the benefits of eating CORN

Importance of well balance diet:

All food contains all of the nutrients we need to be healthy, it is necessary to eat various foods in sufficient amounts. A good diet will include many different foods, and sufficient in quantity and quality to meet an individual’s need for food energy and other micro nutrients.

By eating CORN you will have the following benefits.


Typical serving size:

1 medium ear; ½ cup (82 g) of kernels




Heart disease Cancer Macular degeneration CORN FACTS
  • The average ear of corn has 800 kernels, arranged in 16 rows
    There is one piece of silk for each kernel
  • Mexicans and South Americans don’t develop pellagra, even though their diets are made up mostly of corn
    Combining the corn with an alkaline substance releases the niacin in niacytin; thus, mixing cornmeal with lime water to make tortillas prevents pellagra
    Corn is the most abundant grain crop; worldwide, it is exceeded only by wheat as a cereal grain
    Sweet corn, which is harvested while still immature, is the type consumed as a vegetable
    Indigenous to the Western Hemisphere, different varieties are used to make cereal, cornmeal, and tortillas
    It can be cooked on the cob or with the soft kernels removed and served fresh, frozen, or canned for future use
    And popcorn makes a light, low-calorie snack, so long as it isn’t drowned in butter, salt, or other toppings
    One medium ear of corn contains 77 calories, and one cup of kernels provides 13% of the Recommended Dietary Allowance (RDA) for folate
    It is also a source or potassium, thiamine, and fiber
    Corn is high in starch and protein, but it lacks two essential amino acids—lysine and tryptophan; as a result, it is not a suitable protein substitute by itself
    However, this problem is easily remedied by consuming black beans or other legumes along with corn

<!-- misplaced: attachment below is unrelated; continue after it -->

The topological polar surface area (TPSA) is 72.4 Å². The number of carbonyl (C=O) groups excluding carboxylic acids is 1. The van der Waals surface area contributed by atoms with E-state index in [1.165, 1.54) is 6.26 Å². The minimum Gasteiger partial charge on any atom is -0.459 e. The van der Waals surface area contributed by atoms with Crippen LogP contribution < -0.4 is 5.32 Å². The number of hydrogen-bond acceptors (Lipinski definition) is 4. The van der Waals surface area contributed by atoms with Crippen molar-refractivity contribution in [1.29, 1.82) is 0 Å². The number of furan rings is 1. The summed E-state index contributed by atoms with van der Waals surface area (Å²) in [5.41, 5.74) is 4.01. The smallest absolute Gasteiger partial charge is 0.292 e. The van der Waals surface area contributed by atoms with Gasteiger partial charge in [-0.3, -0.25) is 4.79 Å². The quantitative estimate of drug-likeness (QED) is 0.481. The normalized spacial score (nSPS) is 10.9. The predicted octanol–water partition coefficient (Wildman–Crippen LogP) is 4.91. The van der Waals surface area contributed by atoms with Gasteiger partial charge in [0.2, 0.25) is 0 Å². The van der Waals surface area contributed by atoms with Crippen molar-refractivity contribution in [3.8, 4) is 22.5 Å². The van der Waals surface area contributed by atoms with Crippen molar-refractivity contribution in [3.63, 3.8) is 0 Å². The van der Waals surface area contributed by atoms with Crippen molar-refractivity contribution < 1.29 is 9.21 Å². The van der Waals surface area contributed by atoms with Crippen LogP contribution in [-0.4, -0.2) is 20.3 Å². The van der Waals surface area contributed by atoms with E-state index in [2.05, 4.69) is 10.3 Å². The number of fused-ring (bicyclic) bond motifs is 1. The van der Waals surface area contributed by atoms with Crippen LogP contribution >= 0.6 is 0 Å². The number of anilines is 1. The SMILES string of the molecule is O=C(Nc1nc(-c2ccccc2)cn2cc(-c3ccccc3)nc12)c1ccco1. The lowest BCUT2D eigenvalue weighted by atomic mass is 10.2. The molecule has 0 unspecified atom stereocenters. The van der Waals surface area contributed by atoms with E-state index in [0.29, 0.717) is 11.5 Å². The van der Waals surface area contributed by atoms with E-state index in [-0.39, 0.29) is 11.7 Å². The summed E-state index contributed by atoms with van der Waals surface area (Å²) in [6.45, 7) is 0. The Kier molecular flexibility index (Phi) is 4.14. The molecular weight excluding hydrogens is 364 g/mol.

Health Benefits

    Reduces risk of heart disease and cancer
    In addition to its antioxidant benefits, cooked sweet corn contains a phenolic compound called ferulic acid, which may inhibit cancer-causing substances
    Supports eye health
    Corn is a good source of lutein, a powerful antioxidant that may help lower the risk of age-related macular degeneration, a common cause of blindness in older adults


    Tap into antioxidants Cooking sweet corn unleashes beneficial nutrients that can substantially reduce your risk of heart disease and cancer, according to a study in the Journal of Agricultural and Food Chemistry
    The researchers found that the longer the corn was cooked, the higher the level of antioxidants
    Health Risk An unbalanced diet rich in corn may lead to pellagra
    Most of the niacin in corn is in the form of niacytin, which is not broken down in the human digestive tract
    Although rare in North America, cases of pellagra, a deficiency of niacin or tryptophan, are common in countries where corn is a staple
    Symptoms of the ailment include mental confusion or delusions, inflamed mucous membranes, skin flaking, and diarrhea
    A high-protein diet and B vitamin supplements are used to treat the condition


  • Mix corn kernels and chopped bell pepper with ground pork for a robust burger
  • Sprinkle corn on the cob with lemon-pepper seasoning
  • Add some cooked kernels to a smoothie

    Buying Tip

  • Choose ears with moist, green husks, shiny silks, and tight rows of kernels
    To check the condition of the kernels, don’t strip the husk—it dries out the corn and leaves it susceptible to fungus (and annoys the grocer or farmer); instead, feel around the silk end to make sure the kernels are plump and healthy all the way to the tip
  • Look for ears that have some heft for their size
    Good weight can mean the center hasn’t been eaten away by bugs or fungus
  • Opt for frozen corn rather than canned, which can have a lot of excess sodium
    If you must choose canned, look for “no salt added” brands

    Storing Tips

  • Store corn with husks attached, and use as quickly as possible—within 1 to 2 days